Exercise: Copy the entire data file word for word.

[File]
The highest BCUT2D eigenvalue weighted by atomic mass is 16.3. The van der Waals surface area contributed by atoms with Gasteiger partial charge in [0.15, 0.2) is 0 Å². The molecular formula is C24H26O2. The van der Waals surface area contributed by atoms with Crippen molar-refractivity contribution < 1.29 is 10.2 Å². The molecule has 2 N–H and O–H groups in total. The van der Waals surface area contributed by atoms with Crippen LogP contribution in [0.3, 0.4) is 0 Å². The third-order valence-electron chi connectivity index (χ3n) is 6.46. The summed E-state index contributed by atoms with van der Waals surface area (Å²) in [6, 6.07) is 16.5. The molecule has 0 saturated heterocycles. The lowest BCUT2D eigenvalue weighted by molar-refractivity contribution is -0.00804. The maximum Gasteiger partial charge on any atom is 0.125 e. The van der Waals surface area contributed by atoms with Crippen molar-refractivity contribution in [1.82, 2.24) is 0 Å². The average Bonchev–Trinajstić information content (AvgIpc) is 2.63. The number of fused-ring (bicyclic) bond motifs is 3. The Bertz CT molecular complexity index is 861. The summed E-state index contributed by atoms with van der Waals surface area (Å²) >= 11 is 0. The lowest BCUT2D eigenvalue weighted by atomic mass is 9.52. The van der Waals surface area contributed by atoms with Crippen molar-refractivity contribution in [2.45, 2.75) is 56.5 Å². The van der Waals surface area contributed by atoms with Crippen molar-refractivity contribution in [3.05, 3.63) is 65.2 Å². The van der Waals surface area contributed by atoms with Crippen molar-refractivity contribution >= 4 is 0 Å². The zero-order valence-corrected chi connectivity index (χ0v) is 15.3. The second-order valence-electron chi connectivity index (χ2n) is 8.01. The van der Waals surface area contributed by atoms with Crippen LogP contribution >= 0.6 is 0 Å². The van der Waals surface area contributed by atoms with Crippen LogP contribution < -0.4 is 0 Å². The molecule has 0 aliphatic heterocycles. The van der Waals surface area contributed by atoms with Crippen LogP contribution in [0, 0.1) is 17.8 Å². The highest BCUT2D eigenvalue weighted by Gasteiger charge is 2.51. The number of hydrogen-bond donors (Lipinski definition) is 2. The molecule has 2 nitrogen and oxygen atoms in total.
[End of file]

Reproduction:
The highest BCUT2D eigenvalue weighted by atomic mass is 16.3. The van der Waals surface area contributed by atoms with Gasteiger partial charge in [0.15, 0.2) is 0 Å². The molecular formula is C24H26O2. The van der Waals surface area contributed by atoms with Crippen molar-refractivity contribution < 1.29 is 10.2 Å². The molecule has 2 N–H and O–H groups in total. The van der Waals surface area contributed by atoms with Crippen LogP contribution in [0.3, 0.4) is 0 Å². The third-order valence-electron chi connectivity index (χ3n) is 6.46. The summed E-state index contributed by atoms with van der Waals surface area (Å²) in [6, 6.07) is 16.5. The molecule has 0 saturated heterocycles. The lowest BCUT2D eigenvalue weighted by molar-refractivity contribution is -0.00804. The maximum Gasteiger partial charge on any atom is 0.125 e. The van der Waals surface area contributed by atoms with Crippen molar-refractivity contribution in [1.82, 2.24) is 0 Å². The average Bonchev–Trinajstić information content (AvgIpc) is 2.63. The number of fused-ring (bicyclic) bond motifs is 3. The Bertz CT molecular complexity index is 861. The summed E-state index contributed by atoms with van der Waals surface area (Å²) >= 11 is 0. The lowest BCUT2D eigenvalue weighted by atomic mass is 9.52. The van der Waals surface area contributed by atoms with Crippen molar-refractivity contribution in [2.45, 2.75) is 56.5 Å². The van der Waals surface area contributed by atoms with Crippen molar-refractivity contribution in [3.05, 3.63) is 65.2 Å². The van der Waals surface area contributed by atoms with Crippen molar-refractivity contribution >= 4 is 0 Å². The zero-order valence-corrected chi connectivity index (χ0v) is 15.3. The second-order valence-electron chi connectivity index (χ2n) is 8.01. The van der Waals surface area contributed by atoms with Crippen LogP contribution >= 0.6 is 0 Å². The van der Waals surface area contributed by atoms with Crippen LogP contribution < -0.4 is 0 Å². The molecule has 0 aliphatic heterocycles. The van der Waals surface area contributed by atoms with Crippen LogP contribution in [0, 0.1) is 17.8 Å². The highest BCUT2D eigenvalue weighted by Gasteiger charge is 2.51. The number of hydrogen-bond donors (Lipinski definition) is 2. The molecule has 2 nitrogen and oxygen atoms in total.